Education authorities have embarked on a mission to deal a death blow to teaching of journalism in Kashmir. The process started a long way back when political expediency started dictating educational priorities. Every media student at Kashmir University is told that the heydays of the prestigious Media Education Research Centre (MERC), set up in the late eighties, did not last long. The beginning of its decline coincided with the beginning of the anti-India revolt of the 1990. Many factors are quoted to explain the downfall: inexperienced and “incompetent” faculty, exodus of Pandit and non-local teachers, nepotism, etc. There is a grain of truth in these complaints made dutifully by every student at the end of the two-year degree course. But the fact is that the same faculty held the fort during the difficult times. So where did the rot spring from? Some of the rot is inherent in the system where a university teacher can recruited for reasons other than merit because of some connection to the power and the powerful. The MERC is no exception. For example, the intake capacity of the department was doubled several years ago without a proportionate increase in the faculty or other resources, probably because the government wanted to keep potentially jobless youths busy for two more years.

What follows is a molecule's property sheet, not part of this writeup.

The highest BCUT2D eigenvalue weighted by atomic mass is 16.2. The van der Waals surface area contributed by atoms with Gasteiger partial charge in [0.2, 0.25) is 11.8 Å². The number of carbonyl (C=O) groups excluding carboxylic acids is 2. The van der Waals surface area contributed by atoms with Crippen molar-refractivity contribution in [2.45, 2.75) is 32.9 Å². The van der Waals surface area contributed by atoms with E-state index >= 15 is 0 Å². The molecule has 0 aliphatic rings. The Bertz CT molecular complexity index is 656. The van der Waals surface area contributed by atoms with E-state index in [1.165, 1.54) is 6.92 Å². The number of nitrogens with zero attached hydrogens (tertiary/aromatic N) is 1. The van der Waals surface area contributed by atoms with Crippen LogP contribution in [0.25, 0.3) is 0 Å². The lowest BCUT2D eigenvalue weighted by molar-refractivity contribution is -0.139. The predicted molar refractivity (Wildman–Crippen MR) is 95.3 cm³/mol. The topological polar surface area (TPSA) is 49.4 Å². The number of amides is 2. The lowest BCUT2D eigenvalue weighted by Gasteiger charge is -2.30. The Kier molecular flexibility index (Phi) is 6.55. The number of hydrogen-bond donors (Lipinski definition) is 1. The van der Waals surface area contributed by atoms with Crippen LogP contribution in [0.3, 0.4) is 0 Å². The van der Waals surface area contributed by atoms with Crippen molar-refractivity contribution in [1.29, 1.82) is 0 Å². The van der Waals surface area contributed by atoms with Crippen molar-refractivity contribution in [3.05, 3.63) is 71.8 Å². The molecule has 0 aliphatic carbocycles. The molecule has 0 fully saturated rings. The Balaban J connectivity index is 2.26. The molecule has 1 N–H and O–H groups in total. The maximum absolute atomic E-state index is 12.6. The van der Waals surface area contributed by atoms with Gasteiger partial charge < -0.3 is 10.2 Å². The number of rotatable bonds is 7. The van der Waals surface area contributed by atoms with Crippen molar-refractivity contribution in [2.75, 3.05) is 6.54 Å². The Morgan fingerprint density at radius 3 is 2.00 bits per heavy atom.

The curse of the department has been that since 1990 it has no permanent head from its own faculty. A department that could not produce a head all these years is, by the system’s twisted logic, perfectly capable of doubling the annual student intake. Every profession has its needs. That is why students undergo rigorous competitive examinations before applying for medical and engineering courses and civil services. However, a bizarre system is in place to select future journalists at Kashmir University, Islamic University of Science and Technology and Central University of Kashmir and the colleges where journalism is taught at undergraduate level. In the hurry to fill the seats, students who actually score 20 out of 100 are selected. According to the good old system, these marks fall well below the failure mark of 33. A student who has effectively failed a test has been selected for journalism training! Then there is the problem of teachers, who have no experience of actually practicing journalism or any other branch of mass communications, teaching future journalists and advertising professionals. The last nail in the coffin has been implemented by once again doubling the intake of students from this year.